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I'm using quadmesh to create a simple polar projection plot. Here's a minimal script which produces basically what I'm trying to do:

from __future__ import unicode_literals
import numpy as np
import matplotlib.pyplot as plt

def make_plot(data,fig,subplot):
    nphi,nt = data.shape
    phi_coords = np.linspace(0,np.pi*2,nphi+1) - np.pi/2.
    theta_coords = np.linspace(0,np.radians(35),nt+1)

    ax = fig.add_subplot(subplot,projection='polar')
    ax.set_thetagrids((45,90,135,180,225,270,315,360),(9,12,15,18,21,24,3,6))
    ax.set_rgrids(np.arange(10,35,10),fmt='%s\u00b0')  

    theta,phi = np.meshgrid(phi_coords,theta_coords)
    quadmesh = ax.pcolormesh(theta,phi,data)
    ax.grid(True)
    fig.colorbar(quadmesh,ax=ax)
    return fig,ax


a = np.zeros((360,71)) + np.arange(360)[:,None]
b = np.random.random((360,71))
fig = plt.figure()
t1 = make_plot(a,fig,121)
t2 = make_plot(b,fig,122)
fig.savefig('test.png')

The above script creates a plot which looks like this:

enter image description here

I would like the colorbars to:

  1. Not overlap the 6 label.
  2. be scaled such that they are approximately the same height as the plot.

Is there any trick to make this work properly? (Note that this layout isn't the only one I will be using -- e.g. I might use a 1x2 layout, or a 4x4 layout ... It seems like there should be some way to scale the colorbar to the same height as the associated plot...)

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3 Answers 3

You can do this with a combination of the pad, shrink, and aspect kwargs:

from __future__ import unicode_literals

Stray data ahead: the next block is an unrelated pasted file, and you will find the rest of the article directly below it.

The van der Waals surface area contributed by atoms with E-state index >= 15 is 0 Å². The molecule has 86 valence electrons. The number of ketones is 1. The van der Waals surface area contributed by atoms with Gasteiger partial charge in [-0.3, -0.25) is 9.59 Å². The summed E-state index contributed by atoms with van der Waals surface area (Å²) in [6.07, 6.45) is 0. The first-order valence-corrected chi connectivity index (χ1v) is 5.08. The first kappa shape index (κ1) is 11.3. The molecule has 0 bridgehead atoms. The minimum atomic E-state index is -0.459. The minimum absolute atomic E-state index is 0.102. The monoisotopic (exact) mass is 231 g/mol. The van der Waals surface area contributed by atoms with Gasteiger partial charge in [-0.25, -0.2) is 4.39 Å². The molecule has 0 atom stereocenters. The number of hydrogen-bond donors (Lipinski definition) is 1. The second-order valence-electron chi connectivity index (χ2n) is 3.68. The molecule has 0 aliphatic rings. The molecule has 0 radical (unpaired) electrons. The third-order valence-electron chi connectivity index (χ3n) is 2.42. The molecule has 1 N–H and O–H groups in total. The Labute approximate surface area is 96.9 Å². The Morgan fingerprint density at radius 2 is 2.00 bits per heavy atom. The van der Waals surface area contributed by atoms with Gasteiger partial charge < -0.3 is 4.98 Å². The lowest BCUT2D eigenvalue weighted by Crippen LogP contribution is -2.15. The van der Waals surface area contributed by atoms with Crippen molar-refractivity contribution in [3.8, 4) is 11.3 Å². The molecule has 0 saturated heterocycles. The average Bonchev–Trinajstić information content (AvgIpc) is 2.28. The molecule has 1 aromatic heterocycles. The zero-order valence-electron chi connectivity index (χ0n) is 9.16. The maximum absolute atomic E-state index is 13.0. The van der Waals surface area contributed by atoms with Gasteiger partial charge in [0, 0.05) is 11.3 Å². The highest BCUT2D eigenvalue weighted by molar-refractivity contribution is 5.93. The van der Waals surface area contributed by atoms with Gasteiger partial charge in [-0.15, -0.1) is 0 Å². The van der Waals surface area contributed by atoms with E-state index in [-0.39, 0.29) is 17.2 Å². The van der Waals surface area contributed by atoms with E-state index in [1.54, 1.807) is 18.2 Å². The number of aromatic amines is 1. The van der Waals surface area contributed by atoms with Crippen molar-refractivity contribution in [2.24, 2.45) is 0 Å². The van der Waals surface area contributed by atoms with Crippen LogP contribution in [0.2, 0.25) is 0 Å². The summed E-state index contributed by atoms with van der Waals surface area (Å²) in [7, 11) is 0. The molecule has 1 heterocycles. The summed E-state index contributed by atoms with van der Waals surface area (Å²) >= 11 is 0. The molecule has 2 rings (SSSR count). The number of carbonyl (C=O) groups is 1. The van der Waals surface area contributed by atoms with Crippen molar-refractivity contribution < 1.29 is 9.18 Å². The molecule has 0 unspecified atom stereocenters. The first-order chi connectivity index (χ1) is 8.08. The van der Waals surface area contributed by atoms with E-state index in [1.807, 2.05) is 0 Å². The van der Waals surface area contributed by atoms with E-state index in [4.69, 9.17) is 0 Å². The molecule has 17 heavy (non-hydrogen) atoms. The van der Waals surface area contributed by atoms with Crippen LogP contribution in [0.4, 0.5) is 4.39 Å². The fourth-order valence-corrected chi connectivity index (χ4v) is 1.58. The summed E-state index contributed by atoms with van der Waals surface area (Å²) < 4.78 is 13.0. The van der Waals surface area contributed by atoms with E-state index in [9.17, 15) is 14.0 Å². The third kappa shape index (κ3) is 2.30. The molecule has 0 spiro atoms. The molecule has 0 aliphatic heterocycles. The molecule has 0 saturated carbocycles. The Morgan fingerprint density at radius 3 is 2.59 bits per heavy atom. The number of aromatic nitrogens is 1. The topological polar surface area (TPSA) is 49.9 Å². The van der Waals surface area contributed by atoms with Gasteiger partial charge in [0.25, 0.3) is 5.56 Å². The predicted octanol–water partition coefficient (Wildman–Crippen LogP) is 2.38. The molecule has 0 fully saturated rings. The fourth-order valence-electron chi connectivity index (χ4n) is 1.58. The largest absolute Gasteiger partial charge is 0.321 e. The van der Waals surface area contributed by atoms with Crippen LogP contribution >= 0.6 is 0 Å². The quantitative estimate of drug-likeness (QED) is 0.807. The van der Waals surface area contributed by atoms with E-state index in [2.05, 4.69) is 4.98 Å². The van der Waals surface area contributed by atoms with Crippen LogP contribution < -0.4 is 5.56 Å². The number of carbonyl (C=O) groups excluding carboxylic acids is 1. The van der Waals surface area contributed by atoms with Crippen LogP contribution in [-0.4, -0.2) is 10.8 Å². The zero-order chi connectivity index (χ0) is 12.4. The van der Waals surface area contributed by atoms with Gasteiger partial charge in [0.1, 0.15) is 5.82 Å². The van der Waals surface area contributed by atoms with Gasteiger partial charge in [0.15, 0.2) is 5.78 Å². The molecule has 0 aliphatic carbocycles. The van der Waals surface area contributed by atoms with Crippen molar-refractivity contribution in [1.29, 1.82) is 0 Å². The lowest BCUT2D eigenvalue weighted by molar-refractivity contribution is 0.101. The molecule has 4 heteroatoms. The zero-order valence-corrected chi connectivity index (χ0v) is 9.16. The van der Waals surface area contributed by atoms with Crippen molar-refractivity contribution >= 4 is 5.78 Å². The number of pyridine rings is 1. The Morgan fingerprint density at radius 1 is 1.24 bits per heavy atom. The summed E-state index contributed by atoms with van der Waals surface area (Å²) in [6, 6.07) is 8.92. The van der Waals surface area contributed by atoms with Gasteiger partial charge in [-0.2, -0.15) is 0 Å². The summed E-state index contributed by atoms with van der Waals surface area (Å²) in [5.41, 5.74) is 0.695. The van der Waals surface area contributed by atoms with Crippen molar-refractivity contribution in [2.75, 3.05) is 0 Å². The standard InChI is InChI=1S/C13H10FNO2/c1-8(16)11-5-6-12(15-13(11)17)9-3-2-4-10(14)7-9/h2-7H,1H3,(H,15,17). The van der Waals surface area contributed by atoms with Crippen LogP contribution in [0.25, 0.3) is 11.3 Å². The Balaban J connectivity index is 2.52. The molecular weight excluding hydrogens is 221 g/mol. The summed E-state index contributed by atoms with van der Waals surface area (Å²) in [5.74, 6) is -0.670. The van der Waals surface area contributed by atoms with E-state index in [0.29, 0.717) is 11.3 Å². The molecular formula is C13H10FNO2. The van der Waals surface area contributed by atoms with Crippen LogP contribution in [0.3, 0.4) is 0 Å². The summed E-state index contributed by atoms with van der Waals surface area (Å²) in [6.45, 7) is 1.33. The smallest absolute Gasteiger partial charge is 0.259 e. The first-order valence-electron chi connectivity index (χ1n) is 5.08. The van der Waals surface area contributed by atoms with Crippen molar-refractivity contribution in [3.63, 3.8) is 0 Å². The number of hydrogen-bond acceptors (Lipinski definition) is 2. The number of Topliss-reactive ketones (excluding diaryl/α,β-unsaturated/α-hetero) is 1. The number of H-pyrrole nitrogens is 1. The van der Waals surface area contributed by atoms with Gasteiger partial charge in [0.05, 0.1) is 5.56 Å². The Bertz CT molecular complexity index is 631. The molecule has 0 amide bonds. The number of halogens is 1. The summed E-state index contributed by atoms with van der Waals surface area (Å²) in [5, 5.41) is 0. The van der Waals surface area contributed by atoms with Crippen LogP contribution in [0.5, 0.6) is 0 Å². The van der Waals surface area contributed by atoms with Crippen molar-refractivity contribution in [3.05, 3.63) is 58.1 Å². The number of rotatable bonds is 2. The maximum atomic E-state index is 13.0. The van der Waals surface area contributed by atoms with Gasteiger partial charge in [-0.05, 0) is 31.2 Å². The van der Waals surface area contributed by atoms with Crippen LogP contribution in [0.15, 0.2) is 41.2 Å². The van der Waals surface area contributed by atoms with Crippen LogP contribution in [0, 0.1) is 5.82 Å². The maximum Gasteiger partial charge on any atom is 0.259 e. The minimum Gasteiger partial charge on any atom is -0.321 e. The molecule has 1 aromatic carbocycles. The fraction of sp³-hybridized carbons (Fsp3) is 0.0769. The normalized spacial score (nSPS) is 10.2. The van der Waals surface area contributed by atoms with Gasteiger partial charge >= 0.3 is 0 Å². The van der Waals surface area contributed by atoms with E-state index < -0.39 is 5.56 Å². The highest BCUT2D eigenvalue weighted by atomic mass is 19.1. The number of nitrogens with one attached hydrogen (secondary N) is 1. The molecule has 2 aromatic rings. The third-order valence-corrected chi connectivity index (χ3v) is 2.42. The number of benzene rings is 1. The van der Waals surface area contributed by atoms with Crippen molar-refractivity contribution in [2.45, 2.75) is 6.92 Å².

import numpy as np
import matplotlib.pyplot as plt

def make_plot(data,fig,subplot):
    nphi,nt = data.shape
    phi_coords = np.linspace(0,np.pi*2,nphi+1) - np.pi/2.
    theta_coords = np.linspace(0,np.radians(35),nt+1)

    ax = fig.add_subplot(subplot,projection='polar')
    ax.set_thetagrids((45,90,135,180,225,270,315,360),(9,12,15,18,21,24,3,6))
    ax.set_rgrids(np.arange(10,35,10),fmt='%s\u00b0')  

    theta,phi = np.meshgrid(phi_coords,theta_coords)
    quadmesh = ax.pcolormesh(theta,phi,data)
    ax.grid(True)
    cb = fig.colorbar(quadmesh,ax=ax, shrink=.5, pad=.2, aspect=10)
    return fig,ax,cb


a = np.zeros((360,71)) + np.arange(360)[:,None]
b = np.random.random((360,71))
fig = plt.figure()
t1 = make_plot(a,fig,121)
t2 = make_plot(b,fig,122)

figure.colorbar doc

The best value for these parameters will depend on the aspect ratio of the axes.

The size of the axes seems to not get shrink-wrapped to the polar plot, thus in the 1x2 arrangement there is a lot of space above and below the plot that are part in the axes object, but empty. The size of the color bar is keyed off of the rectangular size, not the round size, hence why the default values are not working well. There is probably a way to do the shrink-wrapping, but I do not know how to do that.

An alternate method is to force your figure to be the right aspect ratio ex:

fig.set_size_inches(10, 4) # for 1x2
fig.set_size_inches(4, 10) # for 2x1

which makes the sub plots square, so the default values more-or-less work.

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This works (more or less) for the 2x1 layout, but not for a 1x2 layout (then the colorbar becomes way too small). I'm really looking for a layout independent solution. As far as my rcparams go, I'm not sure. I don't have any rc file (to my knowledge) and print matplotlib.rcParams['bounding_box_tight'] results in a KeyError. –  mgilson May 22 '13 at 23:51